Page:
THE COMMON TAPEWORM (Dipylidium caninum)
Adult Dipylidium. The segments are easily seen.
While all of this tapeworm segment passing business has been going on, fleas have been living on the pet, happily drinking the pet's blood and laying eggs of their own. The flea eggs drop off the pet and onto the ground where ever the pet goes, with the largest number of flea eggs accumulating in areas where the pet tends to frequent. This will also be where tapeworm segments accumulate as well. The flea eggs hatch, releasing hungry flea larvae that eagerly begin to graze on dust, dandruff, and flea dirt. The flea larvae do not pay close attention to what they eat and innocently consume tapeworm eggs.
As the larval flea progresses in its development, the tapeworm inside it is also progressing in development. By the time the flea is an adult, the tapeworm is ready to infect a dog or cat. The young tapeworm is only infectious to its mammal host at this stage of its development. The flea goes about its usual business, namely sucking its host’s blood and reproducing when, to its horror, it is licked away by the host and swallowed.
Inside the host’s stomach, the flea’s body is digested away and the young tapeworm is released. It finds a nice spot to attach and the life cycle begins again. It takes 3 weeks from the time the flea is swallowed to the time tapeworm segments appear on the pet’s rear end or stool.
This creature gets its name because its segments and body are very flat (like a piece of tape).
There is no other way for a pet to get Dipylidium caninum except from fleas.
Many people who had thought their pet could not possibly have fleas find out about the infestation this way. The tapeworm segment breaks open releasing its eggs. A larval flea consumes the egg along with the flea dirt that it normally eats. As the larval flea matures, so does the baby tapeworm. When a grooming dog or cat licks the flea and swallows it, the dead flea is digested in the dog’s stomach releasing the baby tapeworm. The tapeworm is passed to its new home in the dog or cat’s small intestine where it attaches and lives its life.
This parasite does not harm the pet in any way as there are plenty of nutrients passing by to serve both the host and its tapeworm (tapeworms require very little nutrients.) Still, high performance dogs, who need every calorie working for them, may show a decrease in performance because of a tapeworm infection.
There is another type of tapeworm that may be confused with Dipylidium caninum and that is the Taenia genus of tapeworms. This is a different type of tapeworm with a different appearing segment and a different mechanism of infection.
Because the eggs are passed by the pet in packets (segments), they often do not show up on the fecal exam; the packet must break open for the eggs to be seen under the microscope. This means that it is easy to miss a tapeworm infection if only a microscopic fecal exam is done. In most cases, it is the presence of visible segments on the pet or its stool that confirms diagnosis. Segments can be passed in small groups connected to each other leading the owner to describe a worm that sounds larger than a grain of rice. Tapeworm segments are also quite flat.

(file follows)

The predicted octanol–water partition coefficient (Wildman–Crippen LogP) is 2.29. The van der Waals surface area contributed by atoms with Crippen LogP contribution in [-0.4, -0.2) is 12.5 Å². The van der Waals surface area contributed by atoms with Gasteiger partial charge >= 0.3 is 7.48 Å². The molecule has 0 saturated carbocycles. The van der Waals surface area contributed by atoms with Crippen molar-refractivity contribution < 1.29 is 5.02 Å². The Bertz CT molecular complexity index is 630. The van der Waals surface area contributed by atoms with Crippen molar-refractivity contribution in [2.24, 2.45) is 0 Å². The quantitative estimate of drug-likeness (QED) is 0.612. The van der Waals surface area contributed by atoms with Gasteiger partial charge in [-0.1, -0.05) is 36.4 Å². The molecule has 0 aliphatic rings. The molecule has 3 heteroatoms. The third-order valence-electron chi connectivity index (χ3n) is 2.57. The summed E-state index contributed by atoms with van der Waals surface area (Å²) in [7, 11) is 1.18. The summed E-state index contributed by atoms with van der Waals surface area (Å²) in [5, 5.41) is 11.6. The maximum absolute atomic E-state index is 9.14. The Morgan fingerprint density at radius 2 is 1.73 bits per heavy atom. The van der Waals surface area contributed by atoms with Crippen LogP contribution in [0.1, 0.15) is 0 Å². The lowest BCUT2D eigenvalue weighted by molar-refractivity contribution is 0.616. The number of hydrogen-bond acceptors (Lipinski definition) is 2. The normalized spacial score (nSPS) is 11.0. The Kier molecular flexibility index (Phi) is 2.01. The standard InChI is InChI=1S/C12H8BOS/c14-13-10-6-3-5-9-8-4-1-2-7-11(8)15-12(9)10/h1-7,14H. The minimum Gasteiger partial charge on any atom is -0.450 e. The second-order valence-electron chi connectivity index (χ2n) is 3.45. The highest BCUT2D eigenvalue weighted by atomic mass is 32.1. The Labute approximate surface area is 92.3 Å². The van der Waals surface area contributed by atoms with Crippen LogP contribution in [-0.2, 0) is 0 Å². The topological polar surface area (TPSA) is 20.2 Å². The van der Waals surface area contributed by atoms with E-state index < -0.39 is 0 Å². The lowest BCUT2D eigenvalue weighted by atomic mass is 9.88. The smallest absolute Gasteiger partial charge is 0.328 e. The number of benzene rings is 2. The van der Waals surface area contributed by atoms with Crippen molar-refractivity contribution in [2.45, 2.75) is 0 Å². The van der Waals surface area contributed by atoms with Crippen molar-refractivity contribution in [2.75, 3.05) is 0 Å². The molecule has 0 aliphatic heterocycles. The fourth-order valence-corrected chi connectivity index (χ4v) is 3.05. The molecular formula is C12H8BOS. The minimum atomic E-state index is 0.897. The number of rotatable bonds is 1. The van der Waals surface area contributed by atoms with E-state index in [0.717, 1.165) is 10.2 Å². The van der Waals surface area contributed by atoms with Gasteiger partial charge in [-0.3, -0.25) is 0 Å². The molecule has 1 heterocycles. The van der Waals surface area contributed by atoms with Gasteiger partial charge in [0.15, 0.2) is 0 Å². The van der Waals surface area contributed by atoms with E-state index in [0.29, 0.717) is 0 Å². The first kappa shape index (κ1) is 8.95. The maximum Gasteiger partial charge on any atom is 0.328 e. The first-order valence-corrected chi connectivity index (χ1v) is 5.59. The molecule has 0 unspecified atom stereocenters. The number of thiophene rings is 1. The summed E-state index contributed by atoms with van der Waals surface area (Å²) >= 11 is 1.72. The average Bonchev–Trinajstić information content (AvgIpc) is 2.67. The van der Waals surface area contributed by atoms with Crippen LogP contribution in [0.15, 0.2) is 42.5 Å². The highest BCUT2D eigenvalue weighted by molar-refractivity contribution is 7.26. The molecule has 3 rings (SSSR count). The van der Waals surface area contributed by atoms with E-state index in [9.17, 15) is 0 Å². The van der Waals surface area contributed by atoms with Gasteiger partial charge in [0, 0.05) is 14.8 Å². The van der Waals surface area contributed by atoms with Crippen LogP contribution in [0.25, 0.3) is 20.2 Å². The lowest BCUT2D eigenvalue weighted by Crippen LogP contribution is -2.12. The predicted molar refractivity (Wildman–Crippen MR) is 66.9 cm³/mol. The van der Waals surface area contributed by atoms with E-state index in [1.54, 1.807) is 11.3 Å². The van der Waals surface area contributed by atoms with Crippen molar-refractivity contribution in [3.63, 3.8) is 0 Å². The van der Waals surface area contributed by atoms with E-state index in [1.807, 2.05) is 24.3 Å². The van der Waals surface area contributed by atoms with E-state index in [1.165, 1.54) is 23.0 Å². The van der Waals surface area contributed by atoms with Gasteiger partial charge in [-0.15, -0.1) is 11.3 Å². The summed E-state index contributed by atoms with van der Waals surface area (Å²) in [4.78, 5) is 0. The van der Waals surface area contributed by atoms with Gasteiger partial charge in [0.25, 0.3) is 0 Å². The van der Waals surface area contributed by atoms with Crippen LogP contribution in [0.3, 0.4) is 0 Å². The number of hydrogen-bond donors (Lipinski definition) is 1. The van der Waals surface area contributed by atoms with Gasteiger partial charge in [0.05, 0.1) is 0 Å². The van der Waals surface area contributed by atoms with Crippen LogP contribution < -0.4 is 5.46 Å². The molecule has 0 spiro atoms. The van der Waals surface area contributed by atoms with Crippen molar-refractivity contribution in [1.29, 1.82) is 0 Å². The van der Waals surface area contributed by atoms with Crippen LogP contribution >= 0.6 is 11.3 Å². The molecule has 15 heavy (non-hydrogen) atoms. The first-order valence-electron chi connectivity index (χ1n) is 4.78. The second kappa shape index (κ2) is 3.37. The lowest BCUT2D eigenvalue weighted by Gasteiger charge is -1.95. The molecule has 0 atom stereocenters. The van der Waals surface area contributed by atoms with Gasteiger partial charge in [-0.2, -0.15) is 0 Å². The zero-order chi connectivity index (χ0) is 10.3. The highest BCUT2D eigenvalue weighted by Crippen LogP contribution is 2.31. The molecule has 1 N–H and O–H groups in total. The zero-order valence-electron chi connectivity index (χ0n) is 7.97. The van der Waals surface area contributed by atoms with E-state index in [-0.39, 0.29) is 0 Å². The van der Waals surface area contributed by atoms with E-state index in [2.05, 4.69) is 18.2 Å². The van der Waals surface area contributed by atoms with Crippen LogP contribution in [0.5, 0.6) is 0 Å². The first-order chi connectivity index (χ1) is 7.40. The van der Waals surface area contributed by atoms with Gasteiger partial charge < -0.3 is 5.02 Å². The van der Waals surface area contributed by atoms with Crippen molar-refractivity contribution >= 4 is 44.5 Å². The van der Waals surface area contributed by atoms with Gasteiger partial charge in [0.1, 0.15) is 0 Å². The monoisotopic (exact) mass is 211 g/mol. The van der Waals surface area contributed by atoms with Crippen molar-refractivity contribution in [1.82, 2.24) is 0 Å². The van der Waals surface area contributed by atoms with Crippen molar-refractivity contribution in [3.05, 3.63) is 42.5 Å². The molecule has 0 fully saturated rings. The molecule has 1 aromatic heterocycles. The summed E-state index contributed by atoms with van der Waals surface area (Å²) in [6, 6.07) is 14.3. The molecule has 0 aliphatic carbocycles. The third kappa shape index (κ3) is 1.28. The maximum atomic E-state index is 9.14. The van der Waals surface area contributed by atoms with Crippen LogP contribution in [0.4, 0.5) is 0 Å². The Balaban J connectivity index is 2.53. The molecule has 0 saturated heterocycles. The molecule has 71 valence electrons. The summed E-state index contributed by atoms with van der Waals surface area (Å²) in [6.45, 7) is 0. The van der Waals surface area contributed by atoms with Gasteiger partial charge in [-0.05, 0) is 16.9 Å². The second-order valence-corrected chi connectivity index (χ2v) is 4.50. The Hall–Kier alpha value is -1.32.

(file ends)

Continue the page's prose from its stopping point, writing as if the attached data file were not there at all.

Some people will mistake maggots in the stool for tapeworms. Maggots are not seen in freshly passed stool and are not flat.
Theoretically, yes, people can get them but they must be infected the same way dogs and cats are: by swallowing an infected flea.
Tapeworms are killed by different medications (praziquantel, which is administered by injection, tablet, or topically, or epsiprantel, which is oral). Fenbendazole is effective against several types of tapeworms but not against Dipylidium caninum.
Only one treatment is needed to kill the tapeworms in the body; however, many clinics recommend a second injection in three weeks. The reason for the second injection is this: If the owner finds out at the time of their office visit that they need to control fleas to control tapeworms, they will need at least a month or so to control the fleas.
After the first treatment is given, there is no reason why the pet cannot immediately reinfect itself. It probably will reinfect itself at some point. By seeing the animal in three weeks and giving another treatment after the fleas are controlled, there is a good chance that the tapeworms will not just be back three weeks later. It takes three weeks from the time tapeworms are swallowed by the pet to the time segments can be seen by the owner.
On the other hand, who knows when the pet will swallow another infected flea? Our recommendation is that a single treatment be administered whenever segments are seen.
No, just because one pet in the household has swallowed an infected flea does not mean they all have. Our recommendation is to deworm only the pets who have obvious tapeworms.
While many people would like to blame the medication as ineffective, the truth is that there must be an on-going flea population in the pet’s environment. The key to eradicating Dipylidium caninum from the home is flea control. If this seems impossible for any number of reasons, there are regular dewormers for both dogs and cats that include praziquantel to kill any tapeworm infections. In this way, a pet can simply be de-wormed once a month for tapeworms (and other common intestinal worms).
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Page last updated: 6/1/2019